Edible Garden

This activity can inspire adults or children who have been put off learning or who have little or no experience of gardening.  Through creating a garden that provides food, as well as being aesthetically pleasing, participants can learn new skills, learn about food production and sustainability and also improve social interaction skills.


Education in social skills, collaborative work and development of a sense of responsibility as well as personal autonomy.

Fun while working and learning.

Help the environmental culture, sustainability and appreciation of biodiversity.

Contemplation of gardening and organic farming as a possible way to make a living.

Participants develop the capacity of observation and start to value teamwork, the distribution of tasks, and the importance of scheduling.  They learn about plants in an experimental way: parts, life cycle, nutrition, reproduction ... at the same time as the basic skills of gardening.


A suitable patch of land

Manure to improve the quality of the soil (optional)

Gardening tools

Vegetable seeds and plants of your choice

Composting bins / materials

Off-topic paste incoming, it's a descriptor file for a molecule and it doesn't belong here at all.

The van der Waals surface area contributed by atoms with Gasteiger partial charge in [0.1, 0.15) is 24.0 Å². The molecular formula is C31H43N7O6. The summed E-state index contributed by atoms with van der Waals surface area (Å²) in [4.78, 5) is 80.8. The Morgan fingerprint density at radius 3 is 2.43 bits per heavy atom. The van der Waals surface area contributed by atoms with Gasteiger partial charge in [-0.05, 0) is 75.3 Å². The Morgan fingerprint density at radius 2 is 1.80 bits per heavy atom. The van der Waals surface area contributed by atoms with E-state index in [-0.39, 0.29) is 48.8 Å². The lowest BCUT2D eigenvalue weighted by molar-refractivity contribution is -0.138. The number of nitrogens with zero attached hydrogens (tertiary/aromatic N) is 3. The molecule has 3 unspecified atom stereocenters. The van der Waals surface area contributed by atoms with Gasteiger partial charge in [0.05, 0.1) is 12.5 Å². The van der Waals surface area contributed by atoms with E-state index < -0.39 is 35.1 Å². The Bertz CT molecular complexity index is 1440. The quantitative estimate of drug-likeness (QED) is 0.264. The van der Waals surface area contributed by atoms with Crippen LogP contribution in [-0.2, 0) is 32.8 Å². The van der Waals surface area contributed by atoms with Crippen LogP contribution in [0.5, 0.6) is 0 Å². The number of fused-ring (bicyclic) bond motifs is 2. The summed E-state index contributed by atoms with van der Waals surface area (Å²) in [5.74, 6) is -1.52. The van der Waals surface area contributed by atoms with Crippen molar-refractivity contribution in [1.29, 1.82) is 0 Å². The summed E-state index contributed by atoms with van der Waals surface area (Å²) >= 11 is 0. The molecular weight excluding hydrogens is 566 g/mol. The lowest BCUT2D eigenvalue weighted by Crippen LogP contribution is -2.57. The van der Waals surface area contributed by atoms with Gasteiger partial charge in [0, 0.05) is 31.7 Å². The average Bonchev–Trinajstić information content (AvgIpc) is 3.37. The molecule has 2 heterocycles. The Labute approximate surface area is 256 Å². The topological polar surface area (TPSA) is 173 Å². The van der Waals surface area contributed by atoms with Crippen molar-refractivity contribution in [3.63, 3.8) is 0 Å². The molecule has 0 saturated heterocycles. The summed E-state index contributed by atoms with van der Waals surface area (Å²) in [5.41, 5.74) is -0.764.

Water source

Plants of your choice


Measure the plot of land and consider the soil composition.  Design the shape you want to make.  If necessary dig in some manure to enhance its quality.  Dig the soil over and take out stones and weeds to improve its texture and make it ready for the plants.  Make the borders according to the design and perma-culture or synergic growth principles.

Decide which vegetables and fruits you would like to include in the garden, bearing in mind timescales of growth and results.  You want to keep the participants interested, so quick growing plants would be advantageous in the first instance, along with longer developing plants.  Consider also some flowering plants, to make the garden look pleasing and which may have different growing times.  Research which plants grow well together.  Are there plants that will prevent pests, such as slugs and snails?

Select vegetables to be planted depending on the season.  For example, in winter sow lettuces with different colors and types of leaf, beans and peas, following a pattern which creates a nice visual effect.

Consider when you have time to work in the garden.  If there are a number of participants involved in the garden, you could form a rota so that the garden is covered most weeks or weekends.



The enthusiasm of the participants reflects how successful the activity will be.

Consider how well your activity:

  • Promotes group cohesion and task sharing.
  • Creates a vision of the potential usefulness of a garden as a source of food.
  • Promotes respect for the land and the environment.


If you do not have any land, why not try raised beds.

Why not open your garden to the public and hold an event involving cooking some of the produce?

Share your food with your community – it could be used to help vulnerable families.